CPR during the covid pandemic

CPR during the covid pandemic

As you can imagine, for those providing CPR during the covid pandemic, this brings with it additional risks.

During CPR, there is always the potential for rescuers to be exposed to bodily fluids, as providing chest compressions or rescue breaths can aerosolise the naturally occurring fluids in the victims airway. Because of this, CPR is classed as an “Aerosol Generating Procedure” or “AGP” for short.

So what are the simple measures that you need to implement when providing CPR during the covid-19 pandemic?

The Resuscitation Council UK have released this brilliant short video that explains exactly what you need to do to keep yourselves safe should you need to provide CPR to a victim of a cardiac arrest.

How to provide CPR during the covid pandemic

The normal process for providing CPR is as follows, with the additional simple measures highlighted in green. Please note these instructions are for a typical CPR scenario, so you may need to adjust them slightly for the situation as you find it.

Remember: CPR is not given to people who are “alive”. You are trying to make this person “alive” again.

  • Try to remain calm.
  • Call 999 or 112 before commencing CPR if you are on your own. If you have someone else with you, they can make the call.
  • Get the casualty onto their back, lying on a hard surface (not a mattress, car seat, etc).
  • Place a cloth/towel/scarf over the nose and mouth of the victim. This will not harm them, or diminish your efforts in providing CPR.
  • CPR can be provided through clothing. It’s only when an AED/defibrillator is being used that you need to bare the patients chest.
  • Adults (12 years old and above):
    • Kneel down next to them.
    • Place the heel of one hand on the centre of their chest & place the other hand on top, interlinking fingers.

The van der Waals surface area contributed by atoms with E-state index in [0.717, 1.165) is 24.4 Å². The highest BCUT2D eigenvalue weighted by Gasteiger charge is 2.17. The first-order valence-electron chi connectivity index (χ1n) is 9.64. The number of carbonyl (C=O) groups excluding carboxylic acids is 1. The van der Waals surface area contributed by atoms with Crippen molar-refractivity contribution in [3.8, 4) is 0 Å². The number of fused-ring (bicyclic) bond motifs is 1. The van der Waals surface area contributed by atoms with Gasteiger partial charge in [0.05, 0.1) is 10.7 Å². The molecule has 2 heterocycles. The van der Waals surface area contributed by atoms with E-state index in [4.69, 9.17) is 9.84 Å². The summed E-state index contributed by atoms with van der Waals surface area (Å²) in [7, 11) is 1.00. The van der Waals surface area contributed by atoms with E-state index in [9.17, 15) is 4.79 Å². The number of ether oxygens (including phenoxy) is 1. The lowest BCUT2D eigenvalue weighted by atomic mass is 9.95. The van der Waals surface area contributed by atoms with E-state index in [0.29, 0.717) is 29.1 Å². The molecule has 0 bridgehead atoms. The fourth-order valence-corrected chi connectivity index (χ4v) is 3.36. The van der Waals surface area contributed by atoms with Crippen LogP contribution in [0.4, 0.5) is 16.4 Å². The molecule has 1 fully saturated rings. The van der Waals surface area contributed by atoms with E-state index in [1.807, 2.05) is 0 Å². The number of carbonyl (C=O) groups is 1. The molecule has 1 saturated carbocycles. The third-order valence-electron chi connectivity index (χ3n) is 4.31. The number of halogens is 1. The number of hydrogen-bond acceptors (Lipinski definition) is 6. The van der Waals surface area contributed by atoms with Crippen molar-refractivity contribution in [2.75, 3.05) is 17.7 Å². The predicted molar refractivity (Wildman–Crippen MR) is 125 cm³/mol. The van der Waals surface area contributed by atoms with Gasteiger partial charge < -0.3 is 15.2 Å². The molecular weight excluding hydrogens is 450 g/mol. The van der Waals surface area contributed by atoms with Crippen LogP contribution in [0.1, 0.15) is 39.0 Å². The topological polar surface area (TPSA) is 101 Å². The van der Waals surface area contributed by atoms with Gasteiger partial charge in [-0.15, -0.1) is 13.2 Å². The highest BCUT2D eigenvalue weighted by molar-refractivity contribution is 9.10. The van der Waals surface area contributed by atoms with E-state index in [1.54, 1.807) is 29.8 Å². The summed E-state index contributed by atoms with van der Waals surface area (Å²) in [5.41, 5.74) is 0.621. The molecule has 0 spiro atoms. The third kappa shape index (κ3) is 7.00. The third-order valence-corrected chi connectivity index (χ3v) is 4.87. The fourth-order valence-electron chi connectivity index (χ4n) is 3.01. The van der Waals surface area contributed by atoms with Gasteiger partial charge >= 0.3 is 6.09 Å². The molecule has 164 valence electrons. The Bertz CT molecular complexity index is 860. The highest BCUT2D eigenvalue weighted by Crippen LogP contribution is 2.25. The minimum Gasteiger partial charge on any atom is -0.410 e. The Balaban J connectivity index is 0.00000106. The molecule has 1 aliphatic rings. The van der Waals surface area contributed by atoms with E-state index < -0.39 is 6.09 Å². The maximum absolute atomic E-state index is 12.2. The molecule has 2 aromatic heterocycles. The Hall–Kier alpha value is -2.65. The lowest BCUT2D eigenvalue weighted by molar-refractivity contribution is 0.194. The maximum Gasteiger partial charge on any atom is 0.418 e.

• Straighten your arms & get your shoulders directly above/slightly beyond your hands.
  • Children (1-12 years old):
    • Kneel down next to them.
    • Place the heel of one hand on the centre of their chest. Use two hands if you need to bear down more on them because you are petite.
    • Straighten your arms & get your shoulders directly above/slightly beyond your hands.
  • Infants (0-1 years old):
    • Place the tips of your index and second finger on the centre of their chest.
  • Compress the chest 30 times, at least one third of its depth, at a rate of 100-120 beats per minute (roughly 2 times each second).
    • Yes it’s a long way. You’re trying to squeeze the heart which is somewhere in the middle of them.
    • Yes you will hear &/or feel the cartilage dislocating from the ribs and the sternum during the first couple of compressions. If you don’t, either you’re not pushing deep enough, or they were already broken.
  • Do not give the victim any rescue breaths. (Normally you’d give them two small, gentle rescue breaths at this point).
  • Continue providing hands-only CPR.
    • If you have someone else who can take over from you, you should swap with them after 1-2 minutes as you will become tired and less effective. Swap again every 1-2 minutes.
  • Keep going until;
    • the victim starts to breathe again on their own, or
    • the ambulance arrives, or
    • if you have an AED/defibrillator, it tells you to “stand clear” of the victim or “do not touch” them, or
    • you become too tired to continue further, or
    • the situation becomes too dangerous to continue.

Cardiac arrest in infants (0-1yo) or children (1-12yo) is unlikely to be caused by a cardiac problem and is more likely to be a respiratory one. Normally this makes ventilations crucial to the infant’s/child’s chances of survival. However, the Resuscitation Council UK Statement on COVID-19 in relation to CPR and resuscitation is relevant to all ages. Therefore, continue with “hands-only” CPR, and get the ambulance to them as quickly as possible.

Where can I learn CPR?

If you want to learn how to provide CPR in a safe classroom environment, please book on a course with us. Unfortunately the Covid lockdown has stopped all face to face training courses, but we’re still able to run our webinar courses and our e-learning first aid courses, such as these;


I hope that this has been useful to you. Providing CPR during the covid pandemic is going to be an additionally stressful situation for all those concerned, not least the responder. Hopefully this blog post will help to allay some of those fears, teach some how to provide CPR, and act as a refresher for those who already knew how to provide CPR.

Take care, keep safe & I hope to see you on a course soon.


CPR during the covid pandemic

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